I'm not sure what that structure is, but it's pretty.

Here I am at the southwest entrance to Central Park.  I made it!

Greetings from the entrance statues, and, of course, a pigeon.  :)

Wednesday, December 16, 2020

I chose some bright dreidlach/sevivonim from my collection to brighten up this dismal year

The view from our window tonight

Monday, December 14, 2020

There's no "tooth fairy" for seniors (sigh)

 . . .

Shira bit down 

and lost a crown

and the bill came tumbling after

Halachah & COVID-19--how precedent, denial, and stubbornness can endanger us


The rabbis of old took a midrash that seems to have no basis in the text of Megillat Esther (the Book of Esther) itself--the notion that Mordechai and Esther were not only first cousins, but were also husband and wife--and derived from that interesting tale a ruling that a married woman who's forced to have sex with another man against her will is not held accountable for adultery.  While I applaud this decision, obviously, I must admit that I can't quite understand why the rabbis needed to base it on a midrash.  Can't a halachic decision be made just because it's the right thing to do?  Must p'sak (a halachic ruling) always be based on a text, a tradition, and/or a precedent?


In the early years of the development of electricity, the rabbis made a ruling that one could not turn an electrical device on or off on Shabbat (Sabbath) because electricity was a form of fire and/or a form of building (construction), and both starting a fire and building are forbidden on Shabbat.  Good luck getting either explanation past our son, who has a PhD in physics--he has always adamantly insisted that the rabbis were just plain wrong because, according to science, electricity is neither a form of fire nor a form of building.  Yet I have noticed a tendency among the more traditional--it seems difficult to admit that a posek (a halachic decisor) is just plain wrong.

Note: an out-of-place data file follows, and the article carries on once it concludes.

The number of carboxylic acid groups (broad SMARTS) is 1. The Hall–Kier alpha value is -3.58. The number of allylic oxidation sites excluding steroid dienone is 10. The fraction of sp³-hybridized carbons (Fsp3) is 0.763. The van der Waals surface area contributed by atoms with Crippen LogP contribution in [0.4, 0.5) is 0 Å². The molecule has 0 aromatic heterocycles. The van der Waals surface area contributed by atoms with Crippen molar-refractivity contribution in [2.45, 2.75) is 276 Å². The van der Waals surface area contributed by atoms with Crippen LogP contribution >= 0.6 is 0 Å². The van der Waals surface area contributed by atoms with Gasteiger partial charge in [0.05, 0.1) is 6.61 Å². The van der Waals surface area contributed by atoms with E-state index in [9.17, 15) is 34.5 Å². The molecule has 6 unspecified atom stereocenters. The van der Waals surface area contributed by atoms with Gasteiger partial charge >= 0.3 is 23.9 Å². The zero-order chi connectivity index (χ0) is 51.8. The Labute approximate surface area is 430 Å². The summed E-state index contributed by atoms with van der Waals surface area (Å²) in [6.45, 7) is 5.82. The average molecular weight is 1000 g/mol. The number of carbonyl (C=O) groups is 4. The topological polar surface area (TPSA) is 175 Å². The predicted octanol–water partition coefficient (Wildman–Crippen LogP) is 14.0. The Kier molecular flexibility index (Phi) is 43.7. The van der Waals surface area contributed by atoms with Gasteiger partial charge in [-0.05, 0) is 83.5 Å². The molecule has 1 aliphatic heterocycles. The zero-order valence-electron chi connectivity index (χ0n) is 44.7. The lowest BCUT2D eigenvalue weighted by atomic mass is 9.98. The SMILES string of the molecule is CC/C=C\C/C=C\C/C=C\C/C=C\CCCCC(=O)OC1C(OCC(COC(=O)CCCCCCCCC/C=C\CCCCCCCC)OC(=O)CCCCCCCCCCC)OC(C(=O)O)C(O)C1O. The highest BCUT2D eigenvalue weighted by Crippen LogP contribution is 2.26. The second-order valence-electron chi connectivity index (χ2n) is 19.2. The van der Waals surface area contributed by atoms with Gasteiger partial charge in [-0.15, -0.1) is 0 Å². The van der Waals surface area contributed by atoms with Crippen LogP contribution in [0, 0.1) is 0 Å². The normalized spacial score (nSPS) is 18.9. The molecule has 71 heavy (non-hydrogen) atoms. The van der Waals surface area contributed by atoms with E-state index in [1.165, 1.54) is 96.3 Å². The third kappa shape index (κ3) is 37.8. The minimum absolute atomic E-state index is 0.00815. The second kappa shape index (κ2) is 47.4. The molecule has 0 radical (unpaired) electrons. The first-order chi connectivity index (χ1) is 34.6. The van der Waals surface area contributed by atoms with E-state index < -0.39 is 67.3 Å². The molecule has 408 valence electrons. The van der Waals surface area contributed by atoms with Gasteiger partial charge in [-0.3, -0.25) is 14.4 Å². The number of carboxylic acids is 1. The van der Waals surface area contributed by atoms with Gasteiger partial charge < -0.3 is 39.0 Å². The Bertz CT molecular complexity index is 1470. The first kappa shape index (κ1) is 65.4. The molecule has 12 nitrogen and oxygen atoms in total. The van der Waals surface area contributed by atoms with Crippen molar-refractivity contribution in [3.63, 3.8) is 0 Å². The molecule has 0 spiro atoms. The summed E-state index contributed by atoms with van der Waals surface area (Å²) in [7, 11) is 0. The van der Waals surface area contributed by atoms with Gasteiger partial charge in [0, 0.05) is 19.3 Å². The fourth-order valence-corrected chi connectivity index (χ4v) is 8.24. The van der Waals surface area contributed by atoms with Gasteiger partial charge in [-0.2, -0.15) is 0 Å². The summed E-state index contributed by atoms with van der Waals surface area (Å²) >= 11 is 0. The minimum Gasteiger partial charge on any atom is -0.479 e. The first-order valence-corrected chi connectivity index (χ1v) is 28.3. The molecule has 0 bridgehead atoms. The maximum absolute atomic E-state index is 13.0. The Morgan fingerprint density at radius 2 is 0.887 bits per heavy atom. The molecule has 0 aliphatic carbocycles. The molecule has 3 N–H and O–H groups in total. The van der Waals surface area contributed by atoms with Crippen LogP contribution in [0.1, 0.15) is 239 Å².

Speaking of electricity, the rule seems to be that a minyan must consist of ten people who are all in the same room, which means that a service conducted by Zoom (or a similar online "meeting") is not a minyan. 

Yes, I can certainly think of other reasons for the rules about electricity.  Using just about any communication device or "screen," be it a phone, a television, a computer, or a gaming device, on Shabbat interferes with the face-to-face communication that is a hallmark of Shabbat observance.  That's why we, ourselves, avoided using the phone or any "screens" on Shabbat until the pandemic.  And I can also understand the concern that allowing people to attend minyan via Zoom might discourage people from showing up in person. 

But denying the place of electrical devices in contemporary life places "a stumbling block before the blind (Parashat Kedoshim/Genesis 19:14)."    First of all, it makes praying with a minyan difficult or impossible for many elderly people and many people with disabilities.  Second--and especially during an air-borne pandemic--it defies what I understand to be a rabbinic tradition that one does not make rulings that the people will not follow.


Early in the COVID-19 pandemic, a rabbi told a story (online, I believe) about their attempt to continue holding daily minyanim in person by moving the minyanim from the small chapel/bet midrash to the much-larger sanctuary, to give room for social distancing.  Much to their dismay, they found that people for whom coming to synagogue was not necessarily safe--older and/or health-compromised congregants--came to the relocated minyanim because they thought it was safe.  In the interest of preserving lives, the rabbi quickly cancelled all in-person minyanim and took their congregation's services online.